I used to work with a lady who was a technical writer for a non-profit entity that was housed in my office. Let’s be honest, the entity was a pet project from the University president that was paid for out of a slush fund. The director was never around and nobody really knew what they did anyway. But the lady who wrote press releases and whitepapers for them was nice. Her name was Kitt.
She didn’t come out to talk to us much, but one of the things she did tell us one time has stuck with me. It has been a truth that was hard to accept at first, but now I know the feeling all too well. For days, if not weeks, she would be writing copy for this and a few other clients. One of the things you have to know about writing is that it is a slow process. Nothing happens quickly. She said it was depressing. She said that she never knew she was doing a good job on something until months down the road when the checks came or when she was not hired back.
It takes a while to write something, then you send it out, and it takes someone a while to read it…if they ever do. There is almost no immediate engagement or instant gratification. If you want that, save your writing for Facebook and Twitter. Put it in a blog (which is a big reason I do post to a few) if you want a quick response. Otherwise, your story, content, poem, etc. is probably not going to get you the reception you expected.
That little thumbs up your friends put on your link is about the best you can hope for.
You don’t do this for the accolades or attention. You do it because you are a hostage to whatever story you are writing. The paid work that I do…I wouldn’t do it except the response that I get comes with a dollar sign in front of it. Anything beyond that for company content is just sprinkles on a sundae. I don’t care what anyone thinks as long as the check clears. The chicken sandwich or phone bill I can pay is my literary criticism and theory on content writing. Give it five stars or two–I don’t care–if you paid me, it’s 10/10.
When you are paid, that is as good as instant gratification, because in our culture, we have decided that money is a metric for appreciation. After all, we tip our servers at a restaurant. We tip more if they were outstanding.
Sometimes it’s hard to sit down and work on a story for weeks and weeks. A book for a year or two. Or five. Even a blog post for an hour and know that once it leaves your hands and goes out into the world, nobody will give a fuck.
Well, maybe like six people will give a fuck. Eight tops.
The thing is that we don’t have any control over someone’s emotional response to anything that we do. You can do your best to appeal to their sensibilities, or you can attempt to cause an emotional reaction, but actually achieving that is up to them in how they respond. I dated someone who told me early on that one of my blog posts made her cry. It was one about my kids and how divorce has affected them. It was strange to think that early on in our relationship, the thing that drew her to me was that I was a writer and I was able to awaken an emotional response within her in that way. Ironically (or probably not), it was her response to my writing that was a giant red flag.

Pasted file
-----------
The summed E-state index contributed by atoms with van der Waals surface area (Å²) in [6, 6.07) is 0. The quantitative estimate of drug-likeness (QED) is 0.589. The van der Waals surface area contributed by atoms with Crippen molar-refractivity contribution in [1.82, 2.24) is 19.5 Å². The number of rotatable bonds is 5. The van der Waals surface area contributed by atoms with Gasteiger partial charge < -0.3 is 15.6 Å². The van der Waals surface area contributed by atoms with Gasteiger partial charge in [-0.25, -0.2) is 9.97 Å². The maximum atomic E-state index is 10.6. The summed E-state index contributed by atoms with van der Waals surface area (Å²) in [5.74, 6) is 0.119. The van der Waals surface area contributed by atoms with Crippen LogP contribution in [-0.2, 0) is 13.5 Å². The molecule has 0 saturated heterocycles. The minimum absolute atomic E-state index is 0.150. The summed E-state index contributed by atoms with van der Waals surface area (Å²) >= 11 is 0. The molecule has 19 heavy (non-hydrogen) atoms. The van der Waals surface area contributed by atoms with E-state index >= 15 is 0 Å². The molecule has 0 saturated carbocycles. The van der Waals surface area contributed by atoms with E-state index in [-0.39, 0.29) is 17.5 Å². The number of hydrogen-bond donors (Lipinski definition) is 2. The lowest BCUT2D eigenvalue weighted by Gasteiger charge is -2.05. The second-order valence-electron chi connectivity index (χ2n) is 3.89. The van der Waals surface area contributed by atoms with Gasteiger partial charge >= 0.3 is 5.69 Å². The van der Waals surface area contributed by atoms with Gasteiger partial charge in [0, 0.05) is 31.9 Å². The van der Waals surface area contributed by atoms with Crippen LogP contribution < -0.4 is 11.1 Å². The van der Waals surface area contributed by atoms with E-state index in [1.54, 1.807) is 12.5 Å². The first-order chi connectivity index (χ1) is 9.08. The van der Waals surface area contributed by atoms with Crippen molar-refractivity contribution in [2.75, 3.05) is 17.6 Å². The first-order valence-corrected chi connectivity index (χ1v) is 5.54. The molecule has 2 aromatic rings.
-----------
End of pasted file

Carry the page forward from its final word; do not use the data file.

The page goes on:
She stopped reading.
The person who had been one of my biggest champions just dropped off. Once I asked her about it, and her response was the same as my relationship before her. “It’s just so emotional. It’s overwhelming.”
I agree with that. What I write (unless it is about pocket knives or fender benders or boat accessories) is very emotional. It is very personal. I write what I like to read, which is a highly engaging, emotional story about someone’s life and the challenges they face. It’s a whole other side that people don’t get when I wave at them on the way to the post office or when I pay for my meal.
The worst thing about writing in this way is that when people drop off, I blame myself. I should have held back. I shouldn’t have written what I did. I didn’t want to upset anyone. Or maybe I did in a subconscious way and that means that I did it on purpose knowing what the result was going to be. Self-sabbotage.
But when someone tells you they are a writer, you’re going to get everything that is printed on the tin once you open it up. The contents inside are not going to be pretty. They won’t smell good. They will be hard to swallow.
I tell the stories that I tell because they are burning a hole through my soul. It’s the only way I know to get them out. And I guess when Hemingway said that writing is the loneliest profession, he was right on many levels. The way that you send this story out into the world, like Noah’s raven and it never returns, or the stories you tell isolate you from others. Maybe because they see you in a different light, or maybe because of how they see themselves through your lens.
Beats the hell out of me.
I’ve learned to trust my gut and though that sounds cynical, it hasn’t been wrong very often.
What I do know is when I stop worrying about who I am going to offend, or who is going to check out on me regardless of what I have said, I am generally happier. I would like to think that when Noah sent that Raven to search for land and it never came back, unlike the dove, it found a nice piece of dry land and made a nest and ate snacks and danced in the sunshine until its feathers dried out and shined with that blue black sheen. It left little raven prints on the sand and made things with string it had found and was happy.
It’s lonely. It’s thankless. Fuck.
But Maya Angelou said it best:
“There is no greater agony than bearing an untold story inside of you.”
So, I keep doing it for some damn reason. Maybe because it hurts too much not to.